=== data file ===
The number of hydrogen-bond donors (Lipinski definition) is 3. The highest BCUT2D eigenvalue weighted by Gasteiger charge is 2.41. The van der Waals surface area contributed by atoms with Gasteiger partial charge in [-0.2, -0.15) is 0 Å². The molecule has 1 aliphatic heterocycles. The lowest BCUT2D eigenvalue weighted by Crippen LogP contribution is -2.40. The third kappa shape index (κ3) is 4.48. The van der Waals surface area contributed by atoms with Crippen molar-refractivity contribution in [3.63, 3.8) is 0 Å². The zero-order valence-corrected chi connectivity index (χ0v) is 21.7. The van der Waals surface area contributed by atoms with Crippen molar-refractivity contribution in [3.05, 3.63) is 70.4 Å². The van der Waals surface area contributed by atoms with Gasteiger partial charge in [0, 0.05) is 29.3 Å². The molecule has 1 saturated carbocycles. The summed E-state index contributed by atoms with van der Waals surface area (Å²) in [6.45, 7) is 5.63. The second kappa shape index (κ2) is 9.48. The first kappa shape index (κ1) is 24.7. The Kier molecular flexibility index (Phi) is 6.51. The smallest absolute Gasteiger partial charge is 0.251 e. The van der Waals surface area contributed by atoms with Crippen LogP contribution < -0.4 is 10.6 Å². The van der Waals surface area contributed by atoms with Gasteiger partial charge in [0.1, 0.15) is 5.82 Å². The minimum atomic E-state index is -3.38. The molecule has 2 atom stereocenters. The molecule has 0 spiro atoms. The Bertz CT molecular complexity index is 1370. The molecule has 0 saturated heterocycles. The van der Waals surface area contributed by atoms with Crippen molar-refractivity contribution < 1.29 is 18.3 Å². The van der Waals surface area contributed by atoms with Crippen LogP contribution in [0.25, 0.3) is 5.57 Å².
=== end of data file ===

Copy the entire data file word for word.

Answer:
The number of hydrogen-bond donors (Lipinski definition) is 3. The highest BCUT2D eigenvalue weighted by Gasteiger charge is 2.41. The van der Waals surface area contributed by atoms with Gasteiger partial charge in [-0.2, -0.15) is 0 Å². The molecule has 1 aliphatic heterocycles. The lowest BCUT2D eigenvalue weighted by Crippen LogP contribution is -2.40. The third kappa shape index (κ3) is 4.48. The van der Waals surface area contributed by atoms with Crippen molar-refractivity contribution in [3.63, 3.8) is 0 Å². The zero-order valence-corrected chi connectivity index (χ0v) is 21.7. The van der Waals surface area contributed by atoms with Crippen molar-refractivity contribution in [3.05, 3.63) is 70.4 Å². The van der Waals surface area contributed by atoms with Gasteiger partial charge in [0, 0.05) is 29.3 Å². The molecule has 1 saturated carbocycles. The summed E-state index contributed by atoms with van der Waals surface area (Å²) in [6.45, 7) is 5.63. The second kappa shape index (κ2) is 9.48. The first kappa shape index (κ1) is 24.7. The Kier molecular flexibility index (Phi) is 6.51. The smallest absolute Gasteiger partial charge is 0.251 e. The van der Waals surface area contributed by atoms with Crippen LogP contribution < -0.4 is 10.6 Å². The van der Waals surface area contributed by atoms with Gasteiger partial charge in [0.1, 0.15) is 5.82 Å². The minimum atomic E-state index is -3.38. The molecule has 2 atom stereocenters. The molecule has 0 spiro atoms. The Bertz CT molecular complexity index is 1370. The molecule has 0 saturated heterocycles. The van der Waals surface area contributed by atoms with Crippen molar-refractivity contribution < 1.29 is 18.3 Å². The van der Waals surface area contributed by atoms with Crippen LogP contribution in [0.25, 0.3) is 5.57 Å².